In conversation with… Dr. Nick Coates

We managed to grab Nick recently, in between his various trips running workshops around the world. We’ve known Nick for ages (since our FreshMinds (now Decidedly) days and he’s always been an inspiration. If you’ve not met him yet, he describes himself as someone who helps companies work with their customers to invent better products and services. A bit modest if you ask us.

What was your first-ever job?

Ironically, as they say, it was a door-to-door survey in Waterloo…something to do with the Jubilee Line extension. Long days, in the cold and the rain, including one interview in a council flat where I sat down to begin the interview and suddenly noticed a collection of around 10 axes on the floor, and the burly bloke I was supposed to be interviewing standing between me and the door. After I got out alive, I remember thinking ‘thank God I won’t have to work in market research once this is finished!’

Who would you most love to share a coffee with / go for a drink with?

Joni Mitchell. A strong woman in a man’s world. An extraordinary poetess of sound. And I really want to know how she tunes her guitar.

Highlight of your career (so far?)

Being asked to present some behavioural economics work to the Behavioural Insights Team at No 10 Downing St. That or being paid to spend a week on a cruise in the Med doing ethnography.

Nature or nurture?

Nurture. Or we end up abdicating responsibility. On the other hand, I’ve never been able to shake my hatred of Brussel sprouts, despite my Mum’s best efforts, so there are clearly some things no amount of nurture can change. It’s a daily challenge with my kids to navigate this stuff. Which is when I remind myself of something I saw scrawled on a toilet door once:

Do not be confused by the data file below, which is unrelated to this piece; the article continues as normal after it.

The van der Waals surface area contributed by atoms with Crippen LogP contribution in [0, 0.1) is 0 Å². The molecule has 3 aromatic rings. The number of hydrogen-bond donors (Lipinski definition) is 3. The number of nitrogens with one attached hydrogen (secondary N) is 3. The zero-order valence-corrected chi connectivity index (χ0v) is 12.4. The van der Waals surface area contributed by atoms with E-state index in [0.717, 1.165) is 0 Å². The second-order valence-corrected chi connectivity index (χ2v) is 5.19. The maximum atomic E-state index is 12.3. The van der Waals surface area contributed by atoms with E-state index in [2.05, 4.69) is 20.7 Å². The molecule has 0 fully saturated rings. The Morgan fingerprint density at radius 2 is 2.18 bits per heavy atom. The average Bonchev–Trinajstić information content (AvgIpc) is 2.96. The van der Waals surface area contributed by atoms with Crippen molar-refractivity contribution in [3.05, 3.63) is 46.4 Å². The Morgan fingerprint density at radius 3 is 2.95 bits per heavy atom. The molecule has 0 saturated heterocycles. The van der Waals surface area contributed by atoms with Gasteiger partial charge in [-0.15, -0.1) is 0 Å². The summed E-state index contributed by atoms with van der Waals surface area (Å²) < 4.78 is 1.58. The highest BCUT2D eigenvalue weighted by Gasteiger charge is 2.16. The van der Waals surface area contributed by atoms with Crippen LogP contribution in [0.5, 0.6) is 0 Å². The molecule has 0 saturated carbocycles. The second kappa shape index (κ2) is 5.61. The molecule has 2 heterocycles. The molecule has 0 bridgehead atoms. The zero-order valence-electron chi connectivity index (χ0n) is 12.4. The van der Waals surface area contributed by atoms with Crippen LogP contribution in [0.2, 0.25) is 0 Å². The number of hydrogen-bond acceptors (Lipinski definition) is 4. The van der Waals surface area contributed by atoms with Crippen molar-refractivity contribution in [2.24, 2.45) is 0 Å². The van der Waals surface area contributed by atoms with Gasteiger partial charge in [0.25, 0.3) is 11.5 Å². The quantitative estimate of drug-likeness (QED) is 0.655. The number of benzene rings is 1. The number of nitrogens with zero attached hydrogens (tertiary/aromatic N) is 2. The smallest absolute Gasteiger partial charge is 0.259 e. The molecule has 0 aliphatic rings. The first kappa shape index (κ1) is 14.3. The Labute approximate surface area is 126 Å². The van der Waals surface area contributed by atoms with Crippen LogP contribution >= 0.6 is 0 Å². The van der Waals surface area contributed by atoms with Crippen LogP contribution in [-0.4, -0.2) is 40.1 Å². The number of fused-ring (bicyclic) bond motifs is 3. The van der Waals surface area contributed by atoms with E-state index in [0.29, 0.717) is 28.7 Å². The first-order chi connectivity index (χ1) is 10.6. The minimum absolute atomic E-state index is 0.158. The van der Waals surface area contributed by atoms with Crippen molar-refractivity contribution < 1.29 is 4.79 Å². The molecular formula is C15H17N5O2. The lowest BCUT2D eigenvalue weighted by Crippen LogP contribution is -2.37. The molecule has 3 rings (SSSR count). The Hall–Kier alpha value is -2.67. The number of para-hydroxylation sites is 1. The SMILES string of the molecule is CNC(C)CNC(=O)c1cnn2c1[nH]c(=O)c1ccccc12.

To be is to do – Aristotle

To do is to be – Sartre

Do be do be doo – Sinatra

Best advice you ever heard or received?

“Just act as if”. I suffer from severe imposter syndrome, so it’s a liberating thought.

What talent do you yearn for?

Beautiful handwriting. Mine is like the mad trail of a spider that fell in the inkpot.

What is your favourite brand and why?

Blue Note Records – the most iconic, dreamy blend of attitude, design and content. Dangerous though – I’ve bought quite a few albums just because the covers looked so damn cool. Labels don’t quite shape culture in the way they used to. It’s a pity.

What book do you most recommend to others?

The Mezzanine, by Nicholson Baker. A novel about a lunchtime in a boring job, full of fascination for life’s little details. A real curio.

What last impressed you at work?

Some work we were lucky enough to do with a train design company where we ran usability trials for new rolling stock using both physical prototypes and VR headsets. Unfortunately, the VR glove that allows you to use your hand to interact with virtual objects didn’t show up on time, but it’s great to see concrete applications of this kind of tech being so useful.

Which lesson has been the hardest to learn? What failure did you learn the most from?

That leadership means getting out of the way. The more you control the less you control.

In terms of failures, not getting into Cambridge (twice) was tough initially, when my whole family seemed to expect it, but I soon realised that escaping the hothouse was a blessing in disguise. It gave me more, not less, confidence to become myself.

What do you want to do when you retire

Learn to play the piano properly. I read that music is the best form of brain training – and if it’s also physically and emotionally stimulating, what’s not to love. And I like the idea of a grand piano in a villa somewhere on the Atlantic coast of France. Or an island somewhere…

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